A young lawyer in Washington, D.C. wasn’t thinking of death. But it was stepping closer anyway.

Nefeterius McPherson would sleep 12 hours and feel like she had woken from a marathon. The years after her diagnosis with a rare bile duct disease were dwindling to weeks and the days hung heavy.

While McPherson’s body was aching, Taitlyn Shae Hughes awoke with a headache.

Taitlyn rose at 5:15 a.m. to get ready for middle school in Martinsburg, W.Va. The pain caused her to cry, something she rarely did, and she told her mom that her head hurt. While her mom filled a bathtub with hot water to ease her pain, Taitlyn went back to sleep.

She didn’t wake up.

Within two days, a brain hemorrhage claimed her life at 12 years of age.

On Nov. 6, 2011, Hughes and McPherson were within miles of each other in the nation’s capital. One woman was hanging on to life while a child’s parents faced each other.

As a healthy child Hughes had told her parents that she wanted her organs to be donated should the unthinkable happen. They told this to the doctors.

And Nefeterius was saved.

Journey to West Virginia

It’s been almost a year since Taitlyn’s passing and Nefeterius’ transplant. Three days before the anniversary, Nefeterius, 38, is visiting her donor’s home state. West Virginia University has invited her and Taitlyn’s family to take in the Texas Christian University football game on Nov. 3 at Mountaineer Field in celebration of the compassionate child who saved Nefeterius’ life.

McPherson, who has since returned to her native Killeen, Texas, will be visiting her newest friends of the Mountaineer nation who have eagerly responded to the story of herself and Taitlyn, who was an avid WVU fan.

West Virginia has a low percentage of organ donors, but many have signed up because of Neferterius’ and Taitlyn’s story.

As Nefeterius continued to heal after the transplant, she told their story on Facebook, on Twitter and to whatever media outlets would listen, something that was natural to her as the former spokeswoman for the U.S. Trade Representative. Her message was delivered to West Virginia through a tweet that told the world she was in the stands at the Texas vs. WVU game in Austin this season wearing Taitlyn’s “True Gold and Blue” T-shirt.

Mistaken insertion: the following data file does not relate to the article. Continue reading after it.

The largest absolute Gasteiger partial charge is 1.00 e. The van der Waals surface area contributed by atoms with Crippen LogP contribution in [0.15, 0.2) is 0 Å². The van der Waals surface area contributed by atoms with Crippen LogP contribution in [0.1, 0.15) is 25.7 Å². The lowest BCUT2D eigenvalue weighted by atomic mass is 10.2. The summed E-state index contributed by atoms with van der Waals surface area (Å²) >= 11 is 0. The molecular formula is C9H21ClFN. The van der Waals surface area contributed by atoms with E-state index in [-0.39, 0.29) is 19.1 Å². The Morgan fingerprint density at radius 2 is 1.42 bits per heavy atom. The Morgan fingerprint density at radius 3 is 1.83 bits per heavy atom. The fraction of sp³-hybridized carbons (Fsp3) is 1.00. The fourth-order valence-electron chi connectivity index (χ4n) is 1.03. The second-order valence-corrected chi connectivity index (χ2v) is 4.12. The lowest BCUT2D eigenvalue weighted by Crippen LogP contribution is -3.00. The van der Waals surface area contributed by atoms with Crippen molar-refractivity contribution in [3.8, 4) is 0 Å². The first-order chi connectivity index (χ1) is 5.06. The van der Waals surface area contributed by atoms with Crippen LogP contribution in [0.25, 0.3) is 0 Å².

She wrote:

@WestVirginiaU I’m from TX but my organ donor was from WV. I wore her WVU shirt 2 the game on Sat. I’m now a #WVU fan.

Within days, her tribute page on Facebook had thousands of additional likes. The tweet was shared nearly 500 times. The New York Daily News, The Huffington Post, The Associated Press and newspapers across West Virginia and the nation responded with stories about Nefeterius and Taitlyn.

When Nefeterius announced days later that she would “retire” Taitlyn’s T-shirt, people across West Virginia asked for her address to send her WVU gear. They offered up their season tickets. They wrote on message boards to get her to a WVU game.

Ten days after the Texas game, she got her first box from West Virginia that contained a Flying WV hat, T-shirt, picture frame and photo of Taitlyn and bumper sticker along with a copy of The Daily Athenaeum student newspaper issue that carried their story.

“I’m shocked at the level of generosity, the level of kindness,” Nefeterius said. “It is one thing to say you’re part of the Mountaineer family. And it is a completely different thing to make me feel like I am and to embrace me like I either grew up in West Virginia or I went to school there.”

The essence of the message from West Virginians and Mountaineers is in this post from Joyce Shamblin Johnson on Nefeterius’ tribute page: “It’s the WV way. We care about our own. You have part of us now, and we can tell you’re not going to take that for granted.”